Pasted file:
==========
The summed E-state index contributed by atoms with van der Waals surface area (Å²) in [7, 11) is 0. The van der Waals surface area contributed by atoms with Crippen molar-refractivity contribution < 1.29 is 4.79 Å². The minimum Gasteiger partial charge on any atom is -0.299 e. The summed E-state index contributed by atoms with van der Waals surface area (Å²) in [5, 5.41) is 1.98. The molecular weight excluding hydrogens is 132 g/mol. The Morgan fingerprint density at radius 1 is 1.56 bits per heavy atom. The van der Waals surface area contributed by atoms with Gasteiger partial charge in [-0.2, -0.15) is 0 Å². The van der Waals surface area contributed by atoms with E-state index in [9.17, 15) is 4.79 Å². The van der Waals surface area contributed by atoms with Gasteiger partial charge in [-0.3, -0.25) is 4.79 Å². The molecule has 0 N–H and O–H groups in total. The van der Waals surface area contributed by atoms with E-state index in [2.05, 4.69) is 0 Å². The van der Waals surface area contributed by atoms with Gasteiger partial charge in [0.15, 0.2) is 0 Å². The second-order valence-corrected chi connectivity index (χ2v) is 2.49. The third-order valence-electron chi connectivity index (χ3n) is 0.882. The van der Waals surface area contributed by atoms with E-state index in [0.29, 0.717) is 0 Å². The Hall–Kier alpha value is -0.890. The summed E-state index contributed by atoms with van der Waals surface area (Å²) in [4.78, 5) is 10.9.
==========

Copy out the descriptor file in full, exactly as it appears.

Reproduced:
The summed E-state index contributed by atoms with van der Waals surface area (Å²) in [7, 11) is 0. The van der Waals surface area contributed by atoms with Crippen molar-refractivity contribution < 1.29 is 4.79 Å². The minimum Gasteiger partial charge on any atom is -0.299 e. The summed E-state index contributed by atoms with van der Waals surface area (Å²) in [5, 5.41) is 1.98. The molecular weight excluding hydrogens is 132 g/mol. The Morgan fingerprint density at radius 1 is 1.56 bits per heavy atom. The van der Waals surface area contributed by atoms with Gasteiger partial charge in [-0.2, -0.15) is 0 Å². The van der Waals surface area contributed by atoms with E-state index in [9.17, 15) is 4.79 Å². The van der Waals surface area contributed by atoms with Gasteiger partial charge in [-0.3, -0.25) is 4.79 Å². The molecule has 0 N–H and O–H groups in total. The van der Waals surface area contributed by atoms with E-state index in [2.05, 4.69) is 0 Å². The van der Waals surface area contributed by atoms with Gasteiger partial charge in [0.15, 0.2) is 0 Å². The second-order valence-corrected chi connectivity index (χ2v) is 2.49. The third-order valence-electron chi connectivity index (χ3n) is 0.882. The van der Waals surface area contributed by atoms with E-state index in [0.29, 0.717) is 0 Å². The Hall–Kier alpha value is -0.890. The summed E-state index contributed by atoms with van der Waals surface area (Å²) in [4.78, 5) is 10.9.